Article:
Especially when you grow up Assassin’s Creed Nerd. In addition to playing like an Assassin’s Creed game Brotherhood of Venice feels like one and falls into the series’ labyrinthine lore almost immediately with a story that continues through each mission. There are a lot of characters fans will know, including Ezio himself, and the way the story unfolds as your characters level up and gain new skills and items really helps piece together a number of different and disjointed missions.
The thing is, when you try so hard to play just like the video games on the table, Brotherhood of Venice managed to let some of the bloating and boredom of the franchise creep in where this medium could and should have kept things leaner. Basically, I found this game too big. It’s literally too big, comes in a weirdly large box, and when rolled up, takes up an enormous amount of space on the table, with assassin playmats, a playing card or two, several decks of cards, some other large enemy mats, and a compass , a huge HQ token with its own cards, stacks of envelopes with the game’s missions … it’s an enormous task to set up this game and an even bigger one to put it away and organize things so you can play it again .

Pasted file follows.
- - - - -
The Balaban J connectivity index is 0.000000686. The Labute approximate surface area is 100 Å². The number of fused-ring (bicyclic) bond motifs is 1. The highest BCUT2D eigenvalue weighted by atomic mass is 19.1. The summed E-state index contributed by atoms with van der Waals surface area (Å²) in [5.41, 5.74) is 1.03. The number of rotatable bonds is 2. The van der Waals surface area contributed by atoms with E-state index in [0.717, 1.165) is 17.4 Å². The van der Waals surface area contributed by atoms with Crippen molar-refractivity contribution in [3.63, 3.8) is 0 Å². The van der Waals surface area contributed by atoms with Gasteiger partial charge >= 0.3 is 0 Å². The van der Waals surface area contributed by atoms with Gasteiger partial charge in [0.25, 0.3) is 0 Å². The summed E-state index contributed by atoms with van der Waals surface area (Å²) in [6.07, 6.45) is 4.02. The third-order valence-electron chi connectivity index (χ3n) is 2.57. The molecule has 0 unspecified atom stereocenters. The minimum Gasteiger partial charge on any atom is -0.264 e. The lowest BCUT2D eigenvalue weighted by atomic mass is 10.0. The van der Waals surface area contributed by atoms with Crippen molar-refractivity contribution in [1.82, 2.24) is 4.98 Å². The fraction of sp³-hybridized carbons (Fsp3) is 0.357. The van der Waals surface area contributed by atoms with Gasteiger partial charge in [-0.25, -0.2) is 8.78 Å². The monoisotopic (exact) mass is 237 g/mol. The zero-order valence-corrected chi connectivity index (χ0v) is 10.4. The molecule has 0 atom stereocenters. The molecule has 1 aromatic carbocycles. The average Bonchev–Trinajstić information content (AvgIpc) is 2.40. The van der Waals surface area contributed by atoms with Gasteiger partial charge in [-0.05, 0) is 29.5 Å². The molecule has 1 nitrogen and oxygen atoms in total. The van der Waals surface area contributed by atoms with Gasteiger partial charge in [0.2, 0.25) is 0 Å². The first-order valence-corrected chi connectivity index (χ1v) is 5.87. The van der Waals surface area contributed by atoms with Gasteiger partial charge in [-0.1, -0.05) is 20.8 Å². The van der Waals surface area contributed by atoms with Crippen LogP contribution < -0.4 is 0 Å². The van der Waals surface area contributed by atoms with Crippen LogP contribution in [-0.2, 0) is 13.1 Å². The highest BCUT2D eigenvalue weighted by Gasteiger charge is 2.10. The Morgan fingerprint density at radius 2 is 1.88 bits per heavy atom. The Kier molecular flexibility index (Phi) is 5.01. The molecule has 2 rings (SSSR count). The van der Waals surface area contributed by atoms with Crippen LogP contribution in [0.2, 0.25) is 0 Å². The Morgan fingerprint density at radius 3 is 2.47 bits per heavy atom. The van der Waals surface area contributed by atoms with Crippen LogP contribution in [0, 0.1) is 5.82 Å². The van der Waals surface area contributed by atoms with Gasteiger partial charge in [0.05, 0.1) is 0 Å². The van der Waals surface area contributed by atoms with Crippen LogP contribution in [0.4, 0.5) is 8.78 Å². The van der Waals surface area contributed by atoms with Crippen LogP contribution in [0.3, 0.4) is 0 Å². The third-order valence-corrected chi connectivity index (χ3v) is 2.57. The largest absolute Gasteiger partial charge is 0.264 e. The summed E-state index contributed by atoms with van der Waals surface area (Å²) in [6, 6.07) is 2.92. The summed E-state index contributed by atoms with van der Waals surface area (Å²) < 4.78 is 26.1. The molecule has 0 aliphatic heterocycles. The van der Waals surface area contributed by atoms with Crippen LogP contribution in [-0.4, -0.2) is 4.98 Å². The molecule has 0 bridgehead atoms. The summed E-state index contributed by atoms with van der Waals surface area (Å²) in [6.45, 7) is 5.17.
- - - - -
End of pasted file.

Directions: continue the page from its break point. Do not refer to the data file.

I have a pretty large dining table, but as you can see below, it didn’t matter Brotherhood of Venicethat keeps getting bigger and bigger, and greater. And the photo below is from a night when only two of us were playing!
But it is also too big in scope. There are over 20 missions to play as part of the campaign – loads more if you have the three expansions – and each takes about an hour or even longer if you’re playing with four assassins and a full cast, you’ll have to wait for each one a strategy is developed and it is your turn. Do the math, then work on how difficult it can be to get 3-4 people together in the same room and take forever